The longest chapters, were, surprisingly to me, those by Stephen King, at around 5,400 words/chapter. Perhaps I shouldn’t have been surprised though: King has had a phenomenal career as a writer, and presumably, is not anxious about sustaining his readers’ interest. Despite being more than 200 pages longer than Hillary Rodham Clinton & Louise Penny’s State of Terror, King’s novel had fewer chapters. (Clearly, the Clintons and their coauthors do not share chapter length preferences: the female writing duo penned chapters almost 2.5 times longer than the male duo).

Plotted in a graph, the trend couldn’t be clearer: most (14/17) of the novels surveyed contain 1001-3000 words per chapter, and almost half (8/17) contained fewer than 2,000 words per chapter. Once again, it is a few outliers bringing up the average: Stephen King, Jodi Picoult and Tessa Bailey. King and Picoult are long-time NYT stalwarts. Meanwhile, Bailey’s average chapter length of 3,900 words is only just out of the typical zone, but even so – it is perhaps telling that even though romance books are commonly derided as “less serious”, Bailey’s Hook, Line and Sinker apparently need not “sink” to to bite-sized chapters to keep readers hooked on the line.

Let’s break down these groupings a little further and see what patterns we can observe:

Around a third of the books analysed had short chapters of 1001-1500 words on average. All except Diana Gabaldson’s Go Tell The Bees were by male authors writing mass market thrillers: Patterson, Thor, Baldacci and Child. Gabaldson’s book is more than double the length of the other books in this section: it is possible that she uses short chapters to keep her readers going in a very long work.

Just two had an average chapter length between 1501-2000 words. These two books were also thrillers, but written by female authors: Apples Never Fall, by Liane Moriarty, which features a missing person, and A Slow Fire Burning, by Paula Hawkins, which features a murder. As the authors of The Bestseller Code observed through their meticulous analysis, on the whole, female authors tend to write in a slightly more literary/scholarly style, and this may impact chapter length, too: that thrillers in a more populist style fit the 1001-1500 range, and thrillers in a more literary style the 1501-2000 words/chapter range.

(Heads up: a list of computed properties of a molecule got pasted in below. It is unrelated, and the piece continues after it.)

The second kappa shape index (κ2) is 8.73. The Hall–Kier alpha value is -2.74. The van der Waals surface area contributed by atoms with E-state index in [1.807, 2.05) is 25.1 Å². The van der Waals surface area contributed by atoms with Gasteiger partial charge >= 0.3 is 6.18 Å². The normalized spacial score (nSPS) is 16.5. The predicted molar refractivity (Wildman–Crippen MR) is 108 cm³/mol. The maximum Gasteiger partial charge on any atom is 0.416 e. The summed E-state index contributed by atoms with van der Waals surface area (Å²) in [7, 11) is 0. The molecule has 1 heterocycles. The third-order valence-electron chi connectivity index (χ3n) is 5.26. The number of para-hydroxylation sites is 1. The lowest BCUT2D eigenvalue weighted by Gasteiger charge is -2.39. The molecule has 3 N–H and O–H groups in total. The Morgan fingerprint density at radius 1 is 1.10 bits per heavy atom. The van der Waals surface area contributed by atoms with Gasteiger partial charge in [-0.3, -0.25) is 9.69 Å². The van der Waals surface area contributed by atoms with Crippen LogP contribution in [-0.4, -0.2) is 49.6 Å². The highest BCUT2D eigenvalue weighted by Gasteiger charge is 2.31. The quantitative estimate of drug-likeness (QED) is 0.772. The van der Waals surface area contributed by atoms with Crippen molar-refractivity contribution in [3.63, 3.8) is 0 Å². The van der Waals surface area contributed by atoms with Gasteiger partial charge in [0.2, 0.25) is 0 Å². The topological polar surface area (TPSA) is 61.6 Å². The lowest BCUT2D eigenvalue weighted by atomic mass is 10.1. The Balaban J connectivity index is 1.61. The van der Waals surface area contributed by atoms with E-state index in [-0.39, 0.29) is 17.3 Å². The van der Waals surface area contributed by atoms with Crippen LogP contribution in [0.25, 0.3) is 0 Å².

A further two books had an average chapter length between 2001-2500 words, Michael Connelly’s The Dark Hours just scraped in at 2100, not much longer than Paula Hawkin’s 2000, and Sarah J Maas’ House of Sky and Breath just scraped in at the other end with 2400. Interestingly, Maas’ Crescent City series is exactly the sort of book – full of fantasy – that The Bestseller Code would predict not to chart. I’d be fascinated to see an analysis of this book’s “fingerprint”.

Then we have the peak of four books in the 2501-3000 words category, all of which are written by women: It Ends With Us, State of Terror, Game On, and The Paper Palace. With the exception of Michael Connelly (who occupies the middle place on the chart), and the exceptional Stephen King (who is a outlier far above any other – his chapters are a whole Patterson or Thor chapter longer than the next closest contender, Picoult’s), all of the male authors are clustered towards the low end, and all of the female authors towards the top. Even more tellingly, the three books by women with the longest chapters all deal primarily with the typically “feminine” theme of relationships (The Paper Palace, Hook, Line, and Sinker, and Wish You Were Here), while the three by either men or women with the shortest chapters are those which deal with traditionally “masculine” topics of crime and war. It seems that literary style and content, unsurprisingly, have more to do with a chapter’s length than the author’s gender presentation.

Summing up

Of this small sample, the average #1 bestseller had around 400-450 pages, though 300-500 was not uncommon, and anything in the range of 11-90 chapters. There does not seem to be any really hard-and-fast rules to follow here, though less than 10 chapters is probably too few for most typical-length books, and more than 100 too many. These guidelines are broadly in line with what you’re likely to come across in most writing guides and online discussions.

Chapter lengths ranging from 1,000-2,000 words were by far the most popular though up to 3,000 was not uncommon, with the average across all books 2,400. This is perhaps the most useful outcome of our findings.

Of course, there is no “magic number”. How long you make a chapter comes down to a lot more than just counting up to a certain number of words. And having a mixture of longer and shorter chapters may make pacing more interesting for readers – that’s a research question for another day!

It is also the case that New York Times bestsellers may not be the best model for your work.